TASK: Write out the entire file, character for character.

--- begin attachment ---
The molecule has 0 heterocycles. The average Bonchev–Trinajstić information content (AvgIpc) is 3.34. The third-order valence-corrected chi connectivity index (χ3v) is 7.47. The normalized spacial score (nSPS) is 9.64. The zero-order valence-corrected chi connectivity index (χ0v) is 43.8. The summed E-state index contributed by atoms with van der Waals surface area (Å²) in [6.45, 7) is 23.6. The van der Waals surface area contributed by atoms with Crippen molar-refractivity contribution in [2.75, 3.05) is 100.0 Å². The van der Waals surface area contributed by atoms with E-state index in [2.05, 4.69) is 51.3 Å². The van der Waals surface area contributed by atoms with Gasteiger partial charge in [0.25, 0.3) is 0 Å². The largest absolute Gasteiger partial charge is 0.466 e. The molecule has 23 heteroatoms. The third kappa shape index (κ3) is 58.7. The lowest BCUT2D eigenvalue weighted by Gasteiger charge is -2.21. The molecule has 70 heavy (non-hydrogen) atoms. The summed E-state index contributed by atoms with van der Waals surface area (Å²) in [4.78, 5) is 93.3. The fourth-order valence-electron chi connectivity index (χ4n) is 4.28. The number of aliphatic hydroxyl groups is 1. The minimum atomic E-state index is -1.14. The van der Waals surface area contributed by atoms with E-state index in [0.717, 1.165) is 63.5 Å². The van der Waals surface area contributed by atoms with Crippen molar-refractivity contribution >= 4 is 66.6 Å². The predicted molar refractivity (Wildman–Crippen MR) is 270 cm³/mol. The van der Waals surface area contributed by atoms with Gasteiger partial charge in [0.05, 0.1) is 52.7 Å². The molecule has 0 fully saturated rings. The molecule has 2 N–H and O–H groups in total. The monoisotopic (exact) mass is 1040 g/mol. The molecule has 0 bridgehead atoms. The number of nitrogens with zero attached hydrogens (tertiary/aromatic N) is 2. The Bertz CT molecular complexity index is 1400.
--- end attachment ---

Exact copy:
The molecule has 0 heterocycles. The average Bonchev–Trinajstić information content (AvgIpc) is 3.34. The third-order valence-corrected chi connectivity index (χ3v) is 7.47. The normalized spacial score (nSPS) is 9.64. The zero-order valence-corrected chi connectivity index (χ0v) is 43.8. The summed E-state index contributed by atoms with van der Waals surface area (Å²) in [6.45, 7) is 23.6. The van der Waals surface area contributed by atoms with Crippen molar-refractivity contribution in [2.75, 3.05) is 100.0 Å². The van der Waals surface area contributed by atoms with E-state index in [2.05, 4.69) is 51.3 Å². The van der Waals surface area contributed by atoms with Gasteiger partial charge in [0.25, 0.3) is 0 Å². The largest absolute Gasteiger partial charge is 0.466 e. The molecule has 23 heteroatoms. The third kappa shape index (κ3) is 58.7. The lowest BCUT2D eigenvalue weighted by Gasteiger charge is -2.21. The molecule has 70 heavy (non-hydrogen) atoms. The summed E-state index contributed by atoms with van der Waals surface area (Å²) in [4.78, 5) is 93.3. The fourth-order valence-electron chi connectivity index (χ4n) is 4.28. The number of aliphatic hydroxyl groups is 1. The minimum atomic E-state index is -1.14. The van der Waals surface area contributed by atoms with E-state index in [0.717, 1.165) is 63.5 Å². The van der Waals surface area contributed by atoms with Crippen molar-refractivity contribution >= 4 is 66.6 Å². The predicted molar refractivity (Wildman–Crippen MR) is 270 cm³/mol. The van der Waals surface area contributed by atoms with Gasteiger partial charge in [0.05, 0.1) is 52.7 Å². The molecule has 0 fully saturated rings. The molecule has 2 N–H and O–H groups in total. The monoisotopic (exact) mass is 1040 g/mol. The molecule has 0 bridgehead atoms. The number of nitrogens with zero attached hydrogens (tertiary/aromatic N) is 2. The Bertz CT molecular complexity index is 1400.